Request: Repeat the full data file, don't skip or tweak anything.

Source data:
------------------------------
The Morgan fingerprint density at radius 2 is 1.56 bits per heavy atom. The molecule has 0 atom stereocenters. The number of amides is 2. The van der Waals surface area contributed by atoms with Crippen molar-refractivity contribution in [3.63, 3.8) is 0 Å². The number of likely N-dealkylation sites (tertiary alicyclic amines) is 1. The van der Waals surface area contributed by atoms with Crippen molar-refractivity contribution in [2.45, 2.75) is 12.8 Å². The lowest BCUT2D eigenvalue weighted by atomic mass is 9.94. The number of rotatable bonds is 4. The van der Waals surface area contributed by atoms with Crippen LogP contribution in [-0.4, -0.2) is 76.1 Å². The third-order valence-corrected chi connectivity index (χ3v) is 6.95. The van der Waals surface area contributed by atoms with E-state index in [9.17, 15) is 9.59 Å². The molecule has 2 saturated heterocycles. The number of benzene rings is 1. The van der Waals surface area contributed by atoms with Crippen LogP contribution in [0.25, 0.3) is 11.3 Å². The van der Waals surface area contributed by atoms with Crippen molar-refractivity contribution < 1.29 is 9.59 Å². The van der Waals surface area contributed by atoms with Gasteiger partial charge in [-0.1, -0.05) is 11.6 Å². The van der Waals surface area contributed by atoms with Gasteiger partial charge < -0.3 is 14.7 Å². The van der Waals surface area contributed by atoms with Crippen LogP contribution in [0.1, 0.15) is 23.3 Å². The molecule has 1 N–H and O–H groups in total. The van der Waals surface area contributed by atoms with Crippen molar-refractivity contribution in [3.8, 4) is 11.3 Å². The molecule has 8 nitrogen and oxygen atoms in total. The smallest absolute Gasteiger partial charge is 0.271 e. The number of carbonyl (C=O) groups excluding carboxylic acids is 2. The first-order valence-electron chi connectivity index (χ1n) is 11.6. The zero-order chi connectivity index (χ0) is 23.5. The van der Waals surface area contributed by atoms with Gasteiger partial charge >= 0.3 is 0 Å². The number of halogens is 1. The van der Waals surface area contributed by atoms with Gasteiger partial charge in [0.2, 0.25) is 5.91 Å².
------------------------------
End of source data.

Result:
The Morgan fingerprint density at radius 2 is 1.56 bits per heavy atom. The molecule has 0 atom stereocenters. The number of amides is 2. The van der Waals surface area contributed by atoms with Crippen molar-refractivity contribution in [3.63, 3.8) is 0 Å². The number of likely N-dealkylation sites (tertiary alicyclic amines) is 1. The van der Waals surface area contributed by atoms with Crippen molar-refractivity contribution in [2.45, 2.75) is 12.8 Å². The lowest BCUT2D eigenvalue weighted by atomic mass is 9.94. The number of rotatable bonds is 4. The van der Waals surface area contributed by atoms with Crippen LogP contribution in [-0.4, -0.2) is 76.1 Å². The third-order valence-corrected chi connectivity index (χ3v) is 6.95. The van der Waals surface area contributed by atoms with E-state index in [9.17, 15) is 9.59 Å². The molecule has 2 saturated heterocycles. The number of benzene rings is 1. The van der Waals surface area contributed by atoms with Crippen LogP contribution in [0.25, 0.3) is 11.3 Å². The van der Waals surface area contributed by atoms with Crippen molar-refractivity contribution < 1.29 is 9.59 Å². The van der Waals surface area contributed by atoms with Gasteiger partial charge in [-0.1, -0.05) is 11.6 Å². The van der Waals surface area contributed by atoms with Gasteiger partial charge < -0.3 is 14.7 Å². The van der Waals surface area contributed by atoms with Crippen LogP contribution in [0.1, 0.15) is 23.3 Å². The molecule has 1 N–H and O–H groups in total. The van der Waals surface area contributed by atoms with Crippen molar-refractivity contribution in [3.8, 4) is 11.3 Å². The molecule has 8 nitrogen and oxygen atoms in total. The smallest absolute Gasteiger partial charge is 0.271 e. The number of carbonyl (C=O) groups excluding carboxylic acids is 2. The first-order valence-electron chi connectivity index (χ1n) is 11.6. The zero-order chi connectivity index (χ0) is 23.5. The van der Waals surface area contributed by atoms with Gasteiger partial charge >= 0.3 is 0 Å². The number of halogens is 1. The van der Waals surface area contributed by atoms with Gasteiger partial charge in [0.2, 0.25) is 5.91 Å².